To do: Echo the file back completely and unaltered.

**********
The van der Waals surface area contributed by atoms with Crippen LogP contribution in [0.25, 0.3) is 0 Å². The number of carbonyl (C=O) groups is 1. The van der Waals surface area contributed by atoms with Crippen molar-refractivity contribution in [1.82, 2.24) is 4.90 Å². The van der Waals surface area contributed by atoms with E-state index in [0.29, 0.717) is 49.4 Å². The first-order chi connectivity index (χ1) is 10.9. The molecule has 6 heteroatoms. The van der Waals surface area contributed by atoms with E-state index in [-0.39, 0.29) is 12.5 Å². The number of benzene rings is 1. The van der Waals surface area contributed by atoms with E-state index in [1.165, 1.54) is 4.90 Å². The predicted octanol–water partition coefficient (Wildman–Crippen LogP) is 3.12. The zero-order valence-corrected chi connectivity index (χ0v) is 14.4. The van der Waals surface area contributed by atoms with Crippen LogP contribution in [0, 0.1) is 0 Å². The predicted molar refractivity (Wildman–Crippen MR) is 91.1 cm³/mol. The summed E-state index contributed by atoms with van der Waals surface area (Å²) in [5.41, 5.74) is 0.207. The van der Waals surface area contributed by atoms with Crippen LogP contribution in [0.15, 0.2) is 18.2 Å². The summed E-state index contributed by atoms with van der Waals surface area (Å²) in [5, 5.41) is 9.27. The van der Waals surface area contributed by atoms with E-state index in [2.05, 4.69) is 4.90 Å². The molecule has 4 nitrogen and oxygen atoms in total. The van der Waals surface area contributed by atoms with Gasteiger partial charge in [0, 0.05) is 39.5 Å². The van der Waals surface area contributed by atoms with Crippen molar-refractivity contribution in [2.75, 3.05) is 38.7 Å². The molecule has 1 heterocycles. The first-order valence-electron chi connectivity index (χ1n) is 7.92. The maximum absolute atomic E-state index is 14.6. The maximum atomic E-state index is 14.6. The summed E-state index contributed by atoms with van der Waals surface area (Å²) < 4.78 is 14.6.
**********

The van der Waals surface area contributed by atoms with Crippen LogP contribution in [0.25, 0.3) is 0 Å². The number of carbonyl (C=O) groups is 1. The van der Waals surface area contributed by atoms with Crippen molar-refractivity contribution in [1.82, 2.24) is 4.90 Å². The van der Waals surface area contributed by atoms with E-state index in [0.29, 0.717) is 49.4 Å². The first-order chi connectivity index (χ1) is 10.9. The molecule has 6 heteroatoms. The van der Waals surface area contributed by atoms with E-state index in [-0.39, 0.29) is 12.5 Å². The number of benzene rings is 1. The van der Waals surface area contributed by atoms with E-state index in [1.165, 1.54) is 4.90 Å². The predicted octanol–water partition coefficient (Wildman–Crippen LogP) is 3.12. The zero-order valence-corrected chi connectivity index (χ0v) is 14.4. The van der Waals surface area contributed by atoms with Crippen LogP contribution in [0, 0.1) is 0 Å². The predicted molar refractivity (Wildman–Crippen MR) is 91.1 cm³/mol. The summed E-state index contributed by atoms with van der Waals surface area (Å²) in [5.41, 5.74) is 0.207. The van der Waals surface area contributed by atoms with Crippen LogP contribution in [0.15, 0.2) is 18.2 Å². The summed E-state index contributed by atoms with van der Waals surface area (Å²) in [5, 5.41) is 9.27. The van der Waals surface area contributed by atoms with E-state index in [2.05, 4.69) is 4.90 Å². The molecule has 4 nitrogen and oxygen atoms in total. The van der Waals surface area contributed by atoms with Gasteiger partial charge in [0, 0.05) is 39.5 Å². The van der Waals surface area contributed by atoms with Crippen molar-refractivity contribution in [2.75, 3.05) is 38.7 Å². The molecule has 1 heterocycles. The first-order valence-electron chi connectivity index (χ1n) is 7.92. The maximum absolute atomic E-state index is 14.6. The maximum atomic E-state index is 14.6. The summed E-state index contributed by atoms with van der Waals surface area (Å²) < 4.78 is 14.6.